So who do you think is right? Let me know in the comments below.
Slander is one of a great many legal terms which concern the communication of an expressly negative or factually implied statement which makes a claim against a nation, group, government, individual, or business and has a publicly noted negative impact. In order for a claim of slander to have legal gravitas, it is usually the case that the statement must be false in actuality and also stated to another entity outside of the person or group which is actually being referred to in the statement.
The other terms which serve as legal synonyms or tangential expressions to the term slander are calumny, vilification, and traducement. The umbrella term for all of these legal terms is “defamation.”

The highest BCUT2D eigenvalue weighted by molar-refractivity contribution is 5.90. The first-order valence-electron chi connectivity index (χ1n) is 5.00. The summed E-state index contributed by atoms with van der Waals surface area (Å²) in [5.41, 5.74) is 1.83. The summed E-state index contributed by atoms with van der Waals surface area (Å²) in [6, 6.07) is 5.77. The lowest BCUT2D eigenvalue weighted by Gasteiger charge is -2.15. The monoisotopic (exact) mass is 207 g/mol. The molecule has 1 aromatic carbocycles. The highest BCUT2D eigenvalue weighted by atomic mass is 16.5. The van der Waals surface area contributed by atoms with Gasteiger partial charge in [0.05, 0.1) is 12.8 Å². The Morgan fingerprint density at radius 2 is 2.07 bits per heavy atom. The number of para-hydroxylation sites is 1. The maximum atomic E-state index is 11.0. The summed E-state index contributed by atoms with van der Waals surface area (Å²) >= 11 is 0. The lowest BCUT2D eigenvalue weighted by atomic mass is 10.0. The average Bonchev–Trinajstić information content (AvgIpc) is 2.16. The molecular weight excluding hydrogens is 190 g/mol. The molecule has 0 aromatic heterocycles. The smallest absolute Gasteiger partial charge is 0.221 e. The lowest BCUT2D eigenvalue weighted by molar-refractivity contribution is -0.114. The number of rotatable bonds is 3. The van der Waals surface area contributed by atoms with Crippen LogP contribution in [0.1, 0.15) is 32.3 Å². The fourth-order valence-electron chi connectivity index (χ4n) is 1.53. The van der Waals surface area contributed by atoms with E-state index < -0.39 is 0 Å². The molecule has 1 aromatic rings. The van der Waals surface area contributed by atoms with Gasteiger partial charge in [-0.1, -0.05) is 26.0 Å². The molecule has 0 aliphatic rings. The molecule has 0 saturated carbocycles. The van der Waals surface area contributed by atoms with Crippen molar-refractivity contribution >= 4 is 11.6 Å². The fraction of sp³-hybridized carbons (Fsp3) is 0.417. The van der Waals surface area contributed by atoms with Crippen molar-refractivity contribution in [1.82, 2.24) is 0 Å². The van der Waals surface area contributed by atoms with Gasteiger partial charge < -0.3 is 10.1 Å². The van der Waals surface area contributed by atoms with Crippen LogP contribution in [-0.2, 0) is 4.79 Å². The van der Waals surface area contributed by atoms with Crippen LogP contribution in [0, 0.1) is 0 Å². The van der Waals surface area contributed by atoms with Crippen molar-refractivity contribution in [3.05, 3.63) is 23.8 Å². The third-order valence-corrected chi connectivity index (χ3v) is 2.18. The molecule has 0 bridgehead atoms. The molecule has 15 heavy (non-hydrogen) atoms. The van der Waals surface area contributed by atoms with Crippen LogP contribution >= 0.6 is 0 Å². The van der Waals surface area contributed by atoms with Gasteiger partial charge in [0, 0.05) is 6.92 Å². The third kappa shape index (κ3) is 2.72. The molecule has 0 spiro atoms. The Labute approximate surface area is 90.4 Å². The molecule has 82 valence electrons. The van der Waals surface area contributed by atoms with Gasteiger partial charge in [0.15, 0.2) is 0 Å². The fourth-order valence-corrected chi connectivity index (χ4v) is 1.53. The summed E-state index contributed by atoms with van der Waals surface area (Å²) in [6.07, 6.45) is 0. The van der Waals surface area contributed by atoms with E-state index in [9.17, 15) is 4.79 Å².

Slander is not to be confused with libel. Libel, although another term of defamation, deals expressly with a statement that is published by a professional entity, either written, broadcast, or otherwise.
Libel does not have to be written, and can refer to any form of media through which communication is made, including images, cartoons and video. Specifically, slander refers to a publicly stated, but not published, instance of a malicious, false, and otherwise defamatory statement or report. In legal theory, a publicly stated communication of slander does not have to consist of words, but can include gestures or other forms of non verbal communication as well, although these instances are much harder to prove in a court of law.